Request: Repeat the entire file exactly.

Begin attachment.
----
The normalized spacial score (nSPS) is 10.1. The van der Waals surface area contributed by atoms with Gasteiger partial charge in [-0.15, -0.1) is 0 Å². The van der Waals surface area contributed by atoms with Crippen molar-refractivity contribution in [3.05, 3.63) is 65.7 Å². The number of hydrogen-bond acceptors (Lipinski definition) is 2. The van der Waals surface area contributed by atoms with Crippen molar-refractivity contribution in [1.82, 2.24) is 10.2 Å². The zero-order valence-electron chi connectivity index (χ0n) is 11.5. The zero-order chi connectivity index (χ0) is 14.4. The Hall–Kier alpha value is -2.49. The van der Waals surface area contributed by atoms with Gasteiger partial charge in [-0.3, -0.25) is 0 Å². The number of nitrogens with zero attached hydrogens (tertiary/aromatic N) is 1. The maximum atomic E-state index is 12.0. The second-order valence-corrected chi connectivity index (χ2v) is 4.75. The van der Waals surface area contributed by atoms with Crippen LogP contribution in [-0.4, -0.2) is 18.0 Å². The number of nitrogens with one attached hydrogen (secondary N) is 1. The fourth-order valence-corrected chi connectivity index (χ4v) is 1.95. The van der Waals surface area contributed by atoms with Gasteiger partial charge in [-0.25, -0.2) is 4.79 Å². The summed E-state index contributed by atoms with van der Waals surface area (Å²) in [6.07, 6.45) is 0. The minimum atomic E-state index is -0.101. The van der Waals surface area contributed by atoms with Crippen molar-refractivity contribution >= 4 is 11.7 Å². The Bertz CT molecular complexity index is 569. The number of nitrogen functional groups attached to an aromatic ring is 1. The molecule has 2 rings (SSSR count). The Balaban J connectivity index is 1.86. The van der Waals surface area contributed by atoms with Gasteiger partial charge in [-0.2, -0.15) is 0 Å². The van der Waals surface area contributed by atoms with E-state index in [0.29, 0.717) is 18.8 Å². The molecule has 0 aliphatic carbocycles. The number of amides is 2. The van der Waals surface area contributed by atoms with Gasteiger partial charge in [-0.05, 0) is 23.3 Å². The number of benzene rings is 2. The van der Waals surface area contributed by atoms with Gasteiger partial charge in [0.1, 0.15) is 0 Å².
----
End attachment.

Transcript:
The normalized spacial score (nSPS) is 10.1. The van der Waals surface area contributed by atoms with Gasteiger partial charge in [-0.15, -0.1) is 0 Å². The van der Waals surface area contributed by atoms with Crippen molar-refractivity contribution in [3.05, 3.63) is 65.7 Å². The number of hydrogen-bond acceptors (Lipinski definition) is 2. The van der Waals surface area contributed by atoms with Crippen molar-refractivity contribution in [1.82, 2.24) is 10.2 Å². The zero-order valence-electron chi connectivity index (χ0n) is 11.5. The zero-order chi connectivity index (χ0) is 14.4. The Hall–Kier alpha value is -2.49. The van der Waals surface area contributed by atoms with Gasteiger partial charge in [-0.3, -0.25) is 0 Å². The number of nitrogens with zero attached hydrogens (tertiary/aromatic N) is 1. The maximum atomic E-state index is 12.0. The second-order valence-corrected chi connectivity index (χ2v) is 4.75. The van der Waals surface area contributed by atoms with Crippen LogP contribution in [-0.4, -0.2) is 18.0 Å². The number of nitrogens with one attached hydrogen (secondary N) is 1. The fourth-order valence-corrected chi connectivity index (χ4v) is 1.95. The van der Waals surface area contributed by atoms with Gasteiger partial charge in [-0.25, -0.2) is 4.79 Å². The summed E-state index contributed by atoms with van der Waals surface area (Å²) in [6.07, 6.45) is 0. The minimum atomic E-state index is -0.101. The van der Waals surface area contributed by atoms with Crippen molar-refractivity contribution >= 4 is 11.7 Å². The Bertz CT molecular complexity index is 569. The number of nitrogen functional groups attached to an aromatic ring is 1. The molecule has 2 rings (SSSR count). The Balaban J connectivity index is 1.86. The van der Waals surface area contributed by atoms with Gasteiger partial charge in [-0.2, -0.15) is 0 Å². The van der Waals surface area contributed by atoms with E-state index in [0.29, 0.717) is 18.8 Å². The molecule has 0 aliphatic carbocycles. The number of amides is 2. The van der Waals surface area contributed by atoms with Gasteiger partial charge in [-0.05, 0) is 23.3 Å². The number of benzene rings is 2. The van der Waals surface area contributed by atoms with Gasteiger partial charge in [0.1, 0.15) is 0 Å².